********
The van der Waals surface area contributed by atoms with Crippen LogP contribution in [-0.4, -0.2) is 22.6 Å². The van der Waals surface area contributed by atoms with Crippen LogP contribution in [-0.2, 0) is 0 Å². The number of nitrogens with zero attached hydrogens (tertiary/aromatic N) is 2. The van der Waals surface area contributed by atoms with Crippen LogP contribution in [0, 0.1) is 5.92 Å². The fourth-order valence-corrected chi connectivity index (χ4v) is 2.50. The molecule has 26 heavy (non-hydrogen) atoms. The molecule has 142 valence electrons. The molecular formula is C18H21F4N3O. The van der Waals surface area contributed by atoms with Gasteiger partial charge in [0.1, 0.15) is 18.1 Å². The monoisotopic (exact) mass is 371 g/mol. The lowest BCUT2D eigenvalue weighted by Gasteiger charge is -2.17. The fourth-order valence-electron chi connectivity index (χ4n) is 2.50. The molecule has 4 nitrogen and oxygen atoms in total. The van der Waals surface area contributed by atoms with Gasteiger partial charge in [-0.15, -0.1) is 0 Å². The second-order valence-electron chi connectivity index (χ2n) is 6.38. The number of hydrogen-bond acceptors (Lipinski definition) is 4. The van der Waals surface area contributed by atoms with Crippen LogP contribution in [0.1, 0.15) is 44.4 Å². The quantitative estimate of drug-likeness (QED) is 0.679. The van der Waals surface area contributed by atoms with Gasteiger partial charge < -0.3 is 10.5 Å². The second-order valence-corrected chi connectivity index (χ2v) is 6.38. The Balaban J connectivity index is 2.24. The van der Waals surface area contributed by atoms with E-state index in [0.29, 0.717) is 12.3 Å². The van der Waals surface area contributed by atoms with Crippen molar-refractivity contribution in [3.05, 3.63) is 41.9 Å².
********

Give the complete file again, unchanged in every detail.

The van der Waals surface area contributed by atoms with Crippen LogP contribution in [-0.4, -0.2) is 22.6 Å². The van der Waals surface area contributed by atoms with Crippen LogP contribution in [-0.2, 0) is 0 Å². The number of nitrogens with zero attached hydrogens (tertiary/aromatic N) is 2. The van der Waals surface area contributed by atoms with Crippen LogP contribution in [0, 0.1) is 5.92 Å². The fourth-order valence-corrected chi connectivity index (χ4v) is 2.50. The molecule has 26 heavy (non-hydrogen) atoms. The molecule has 142 valence electrons. The molecular formula is C18H21F4N3O. The van der Waals surface area contributed by atoms with Gasteiger partial charge in [0.1, 0.15) is 18.1 Å². The monoisotopic (exact) mass is 371 g/mol. The lowest BCUT2D eigenvalue weighted by Gasteiger charge is -2.17. The fourth-order valence-electron chi connectivity index (χ4n) is 2.50. The molecule has 4 nitrogen and oxygen atoms in total. The van der Waals surface area contributed by atoms with Gasteiger partial charge in [-0.15, -0.1) is 0 Å². The second-order valence-electron chi connectivity index (χ2n) is 6.38. The number of hydrogen-bond acceptors (Lipinski definition) is 4. The van der Waals surface area contributed by atoms with Crippen LogP contribution in [0.1, 0.15) is 44.4 Å². The quantitative estimate of drug-likeness (QED) is 0.679. The van der Waals surface area contributed by atoms with Gasteiger partial charge < -0.3 is 10.5 Å². The second-order valence-corrected chi connectivity index (χ2v) is 6.38. The Balaban J connectivity index is 2.24. The van der Waals surface area contributed by atoms with E-state index in [0.29, 0.717) is 12.3 Å². The van der Waals surface area contributed by atoms with Crippen molar-refractivity contribution in [3.05, 3.63) is 41.9 Å².